“On March 13, 2020, the President declared the ongoing Coronavirus Disease 2019 (COVID-19) pandemic of sufficient severity and magnitude to warrant an emergency declaration for all states, tribes, territories, and the District of Columbia pursuant to section 501 (b) of the Robert T. Stafford Disaster Relief and Emergency Assistance Act, 42 U.S.C. 5121-5207 (the “Stafford Act”). State, Territorial, Tribal, local government entities and certain private non-profit (PNP) organizations are eligible to apply for Public Assistance.” https://www.fema.gov/news-release/2020/03/13/covid-19-emergency-declaration
Internal Revenue Code Sec. 165
(1)Election to take deduction for preceding year
Notwithstanding the provisions of subsection (a), any loss occurring in a disaster area and attributable to a federally declared disaster may, at the election of the taxpayer, be taken into account for the taxable year immediately preceding the taxable year in which the disaster occurred.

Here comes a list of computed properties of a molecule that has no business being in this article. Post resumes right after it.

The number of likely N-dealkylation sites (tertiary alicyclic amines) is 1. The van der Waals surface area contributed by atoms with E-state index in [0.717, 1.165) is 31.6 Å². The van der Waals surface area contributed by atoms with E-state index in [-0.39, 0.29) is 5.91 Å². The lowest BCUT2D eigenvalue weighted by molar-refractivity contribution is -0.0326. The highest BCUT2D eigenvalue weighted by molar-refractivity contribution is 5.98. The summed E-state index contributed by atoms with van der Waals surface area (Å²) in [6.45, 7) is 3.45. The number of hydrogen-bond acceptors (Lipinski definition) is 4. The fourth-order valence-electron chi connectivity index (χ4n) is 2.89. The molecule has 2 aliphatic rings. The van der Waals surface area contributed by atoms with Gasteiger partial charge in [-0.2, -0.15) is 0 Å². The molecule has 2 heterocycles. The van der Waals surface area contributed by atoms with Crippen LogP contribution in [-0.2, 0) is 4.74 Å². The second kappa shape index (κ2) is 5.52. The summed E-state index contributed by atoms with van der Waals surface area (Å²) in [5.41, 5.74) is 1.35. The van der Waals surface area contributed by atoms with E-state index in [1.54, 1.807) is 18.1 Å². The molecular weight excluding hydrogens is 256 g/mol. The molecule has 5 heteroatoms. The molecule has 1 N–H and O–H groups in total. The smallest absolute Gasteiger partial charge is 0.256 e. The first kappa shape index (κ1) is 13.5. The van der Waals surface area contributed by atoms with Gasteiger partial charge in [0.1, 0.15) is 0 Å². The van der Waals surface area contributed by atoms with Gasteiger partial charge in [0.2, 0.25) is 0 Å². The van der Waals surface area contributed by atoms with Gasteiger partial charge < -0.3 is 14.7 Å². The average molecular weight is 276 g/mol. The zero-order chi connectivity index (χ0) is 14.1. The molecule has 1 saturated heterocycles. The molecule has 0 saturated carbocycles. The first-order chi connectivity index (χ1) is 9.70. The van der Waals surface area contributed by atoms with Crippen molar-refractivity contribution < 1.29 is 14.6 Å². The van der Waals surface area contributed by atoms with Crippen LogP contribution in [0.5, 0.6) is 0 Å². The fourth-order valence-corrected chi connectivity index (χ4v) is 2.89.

(2)Year of loss
If an election is made under this subsection, the casualty resulting in the loss shall be treated for purposes of this title as having occurred in the taxable year for which the deduction is claimed.
(3)Amount of loss
The amount of the loss taken into account in the preceding taxable year by reason of paragraph (1) shall not exceed the uncompensated amount determined on the basis of the facts existing at the date the taxpayer claims the loss.
(4)Use of disaster loan appraisals to establish amount of loss
Nothing in this title shall be construed to prohibit the Secretary from prescribing regulations or other guidance under which an appraisal for the purpose of obtaining a loan of Federal funds or a loan guarantee from the Federal Government as a result of a federally declared disaster may be used to establish the amount of any loss described in paragraph (1) or (2).
(5)Federally declared disasters
For purposes of this subsection—
The term “Federally  declared disaster” means any disaster subsequently determined by the President of the United States to warrant assistance by the Federal Government under the Robert T. Stafford Disaster Relief and Emergency Assistance Act.
The term “disaster area” means the area so determined to warrant such assistance.
GROCO staff writer